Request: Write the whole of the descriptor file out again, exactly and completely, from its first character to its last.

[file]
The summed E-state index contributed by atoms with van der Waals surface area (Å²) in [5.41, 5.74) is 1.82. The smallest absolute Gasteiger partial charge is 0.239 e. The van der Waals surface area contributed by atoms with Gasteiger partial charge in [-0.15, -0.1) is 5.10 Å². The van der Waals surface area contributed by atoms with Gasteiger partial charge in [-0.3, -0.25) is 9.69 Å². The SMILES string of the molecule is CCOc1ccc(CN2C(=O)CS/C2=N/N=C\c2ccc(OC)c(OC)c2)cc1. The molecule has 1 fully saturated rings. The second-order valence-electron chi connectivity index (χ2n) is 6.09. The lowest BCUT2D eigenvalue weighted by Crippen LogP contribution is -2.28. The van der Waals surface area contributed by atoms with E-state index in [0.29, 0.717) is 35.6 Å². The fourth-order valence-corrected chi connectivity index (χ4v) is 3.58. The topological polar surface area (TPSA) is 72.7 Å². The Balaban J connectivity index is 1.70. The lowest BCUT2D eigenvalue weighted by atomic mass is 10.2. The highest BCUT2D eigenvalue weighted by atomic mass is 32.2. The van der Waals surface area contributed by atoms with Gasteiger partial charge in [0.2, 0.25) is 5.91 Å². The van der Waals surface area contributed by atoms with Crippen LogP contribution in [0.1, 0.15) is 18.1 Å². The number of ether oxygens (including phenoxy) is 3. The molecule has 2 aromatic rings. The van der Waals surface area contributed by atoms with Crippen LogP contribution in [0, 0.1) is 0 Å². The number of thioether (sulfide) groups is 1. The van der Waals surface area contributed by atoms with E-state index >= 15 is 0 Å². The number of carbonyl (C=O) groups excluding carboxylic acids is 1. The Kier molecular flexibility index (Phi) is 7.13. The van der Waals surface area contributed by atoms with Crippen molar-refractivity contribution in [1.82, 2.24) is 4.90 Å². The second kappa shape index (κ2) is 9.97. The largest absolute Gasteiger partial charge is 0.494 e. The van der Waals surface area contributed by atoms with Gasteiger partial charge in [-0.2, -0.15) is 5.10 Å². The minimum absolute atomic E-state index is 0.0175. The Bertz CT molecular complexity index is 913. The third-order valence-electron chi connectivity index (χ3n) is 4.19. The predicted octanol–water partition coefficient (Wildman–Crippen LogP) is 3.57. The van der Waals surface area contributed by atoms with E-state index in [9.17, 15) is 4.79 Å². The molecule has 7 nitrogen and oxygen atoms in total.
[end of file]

The summed E-state index contributed by atoms with van der Waals surface area (Å²) in [5.41, 5.74) is 1.82. The smallest absolute Gasteiger partial charge is 0.239 e. The van der Waals surface area contributed by atoms with Gasteiger partial charge in [-0.15, -0.1) is 5.10 Å². The van der Waals surface area contributed by atoms with Gasteiger partial charge in [-0.3, -0.25) is 9.69 Å². The SMILES string of the molecule is CCOc1ccc(CN2C(=O)CS/C2=N/N=C\c2ccc(OC)c(OC)c2)cc1. The molecule has 1 fully saturated rings. The second-order valence-electron chi connectivity index (χ2n) is 6.09. The lowest BCUT2D eigenvalue weighted by Crippen LogP contribution is -2.28. The van der Waals surface area contributed by atoms with E-state index in [0.29, 0.717) is 35.6 Å². The fourth-order valence-corrected chi connectivity index (χ4v) is 3.58. The topological polar surface area (TPSA) is 72.7 Å². The Balaban J connectivity index is 1.70. The lowest BCUT2D eigenvalue weighted by atomic mass is 10.2. The highest BCUT2D eigenvalue weighted by atomic mass is 32.2. The van der Waals surface area contributed by atoms with Gasteiger partial charge in [0.2, 0.25) is 5.91 Å². The van der Waals surface area contributed by atoms with Crippen LogP contribution in [0.1, 0.15) is 18.1 Å². The number of ether oxygens (including phenoxy) is 3. The molecule has 2 aromatic rings. The van der Waals surface area contributed by atoms with Crippen LogP contribution in [0, 0.1) is 0 Å². The number of thioether (sulfide) groups is 1. The van der Waals surface area contributed by atoms with E-state index >= 15 is 0 Å². The number of carbonyl (C=O) groups excluding carboxylic acids is 1. The Kier molecular flexibility index (Phi) is 7.13. The van der Waals surface area contributed by atoms with Crippen molar-refractivity contribution in [1.82, 2.24) is 4.90 Å². The second kappa shape index (κ2) is 9.97. The largest absolute Gasteiger partial charge is 0.494 e. The van der Waals surface area contributed by atoms with Gasteiger partial charge in [-0.2, -0.15) is 5.10 Å². The minimum absolute atomic E-state index is 0.0175. The Bertz CT molecular complexity index is 913. The third-order valence-electron chi connectivity index (χ3n) is 4.19. The predicted octanol–water partition coefficient (Wildman–Crippen LogP) is 3.57. The van der Waals surface area contributed by atoms with E-state index in [9.17, 15) is 4.79 Å². The molecule has 7 nitrogen and oxygen atoms in total.